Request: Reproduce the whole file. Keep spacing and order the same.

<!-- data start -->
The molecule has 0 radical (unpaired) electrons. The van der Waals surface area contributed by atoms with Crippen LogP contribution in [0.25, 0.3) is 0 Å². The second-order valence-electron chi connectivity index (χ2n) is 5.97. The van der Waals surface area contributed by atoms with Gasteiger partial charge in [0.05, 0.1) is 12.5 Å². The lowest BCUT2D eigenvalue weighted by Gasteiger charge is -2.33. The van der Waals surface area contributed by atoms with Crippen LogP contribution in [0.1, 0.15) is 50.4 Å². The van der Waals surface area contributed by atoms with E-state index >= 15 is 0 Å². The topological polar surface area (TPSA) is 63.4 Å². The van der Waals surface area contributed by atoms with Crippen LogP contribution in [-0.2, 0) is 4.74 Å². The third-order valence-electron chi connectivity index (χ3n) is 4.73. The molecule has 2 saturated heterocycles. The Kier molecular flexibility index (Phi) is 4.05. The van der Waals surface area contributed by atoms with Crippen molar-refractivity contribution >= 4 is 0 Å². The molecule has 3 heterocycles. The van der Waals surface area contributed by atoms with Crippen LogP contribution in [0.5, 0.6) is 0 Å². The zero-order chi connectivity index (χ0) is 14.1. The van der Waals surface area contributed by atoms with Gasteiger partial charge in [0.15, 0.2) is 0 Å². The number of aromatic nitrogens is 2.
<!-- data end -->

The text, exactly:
The molecule has 0 radical (unpaired) electrons. The van der Waals surface area contributed by atoms with Crippen LogP contribution in [0.25, 0.3) is 0 Å². The second-order valence-electron chi connectivity index (χ2n) is 5.97. The van der Waals surface area contributed by atoms with Gasteiger partial charge in [0.05, 0.1) is 12.5 Å². The lowest BCUT2D eigenvalue weighted by Gasteiger charge is -2.33. The van der Waals surface area contributed by atoms with Crippen LogP contribution in [0.1, 0.15) is 50.4 Å². The van der Waals surface area contributed by atoms with E-state index >= 15 is 0 Å². The topological polar surface area (TPSA) is 63.4 Å². The van der Waals surface area contributed by atoms with Crippen LogP contribution in [-0.2, 0) is 4.74 Å². The third-order valence-electron chi connectivity index (χ3n) is 4.73. The molecule has 2 saturated heterocycles. The Kier molecular flexibility index (Phi) is 4.05. The van der Waals surface area contributed by atoms with Crippen molar-refractivity contribution >= 4 is 0 Å². The molecule has 3 heterocycles. The van der Waals surface area contributed by atoms with Crippen LogP contribution in [0.5, 0.6) is 0 Å². The zero-order chi connectivity index (χ0) is 14.1. The van der Waals surface area contributed by atoms with Gasteiger partial charge in [0.15, 0.2) is 0 Å². The number of aromatic nitrogens is 2.